My first fortune cookie had ticket 49 in it, which got me Link's boots. Not exactly the greatest prize ever (and they're barely noticeable without the matching trousers, shirt and hat), but it's a start.

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After pimping out my tent with my newly bought furniture and reassuring myself that I don't really need a house just yet anyway (assuming there are no bears in Bumtown), I spent the rest of my first evening chatting with my new neighbours and getting to know them.

I quickly came to the conclusion that of all the places I could have become mayor of, I could have done a lot worse than Bumtown. I've inherited a lovely bunch of randomly selected villagers, and they all seem delighted to see me.

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I started to envisage the future of Bumtown - a thriving community where my animal subjects treat me as not only their mayor and overseer, but their friend and equal too.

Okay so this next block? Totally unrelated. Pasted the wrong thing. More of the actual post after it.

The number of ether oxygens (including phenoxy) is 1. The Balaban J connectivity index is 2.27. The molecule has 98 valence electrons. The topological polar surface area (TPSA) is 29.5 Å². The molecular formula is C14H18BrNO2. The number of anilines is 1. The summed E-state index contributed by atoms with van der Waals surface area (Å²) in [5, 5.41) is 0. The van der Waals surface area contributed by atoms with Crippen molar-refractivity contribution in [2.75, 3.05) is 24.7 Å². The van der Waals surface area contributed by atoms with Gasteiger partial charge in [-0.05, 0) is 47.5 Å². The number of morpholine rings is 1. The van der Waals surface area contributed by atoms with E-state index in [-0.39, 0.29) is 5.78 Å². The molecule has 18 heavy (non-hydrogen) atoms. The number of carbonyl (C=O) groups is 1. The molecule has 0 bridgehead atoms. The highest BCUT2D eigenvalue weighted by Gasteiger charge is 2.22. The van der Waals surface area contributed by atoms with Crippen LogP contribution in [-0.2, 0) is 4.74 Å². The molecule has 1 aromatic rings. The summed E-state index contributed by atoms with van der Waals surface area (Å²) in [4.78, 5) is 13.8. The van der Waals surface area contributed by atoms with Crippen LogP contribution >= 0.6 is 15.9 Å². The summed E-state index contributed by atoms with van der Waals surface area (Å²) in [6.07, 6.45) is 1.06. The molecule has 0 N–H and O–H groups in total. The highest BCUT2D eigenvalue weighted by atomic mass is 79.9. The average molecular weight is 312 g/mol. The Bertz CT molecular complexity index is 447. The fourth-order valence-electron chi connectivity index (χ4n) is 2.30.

In years to come, travellers would come across Bumtown - be it via local wireless or Wi-Fi - and leave with the impression that they'd just visited the happiest little town in Animal Crossing history. A town where everyone loves everyone else, without a single nasty or sarcastic word spoken.

And then I spoke to Queenie for the third time that day.

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I couldn't believe her cheek. Here I was, a mayor who actually had time for his townsfolk, who actually wanted to be an important and visible part of their lives, and this was how she showed thanks?

Could you imagine Boris wandering around London and talking to Londoners like this? Or Bloomberg roaming the streets of New York, buying a hot dog from a vendor? No chance.

I sat on the park bench, looked at the stars, and pondered my future. Would I let Queenie's abuse slide? Should I continue to be the friendliest, most helpful mayor I could be? Or should I become an all-powerful, hate-filled mayor who deals out woe and misery to his suffering townsfolk, while at night sleeping peacefully in his pimped-out tent?

I thought long and hard, and as my first 24 hours in Animal Crossing New Leaf came to an end, my mind was made up.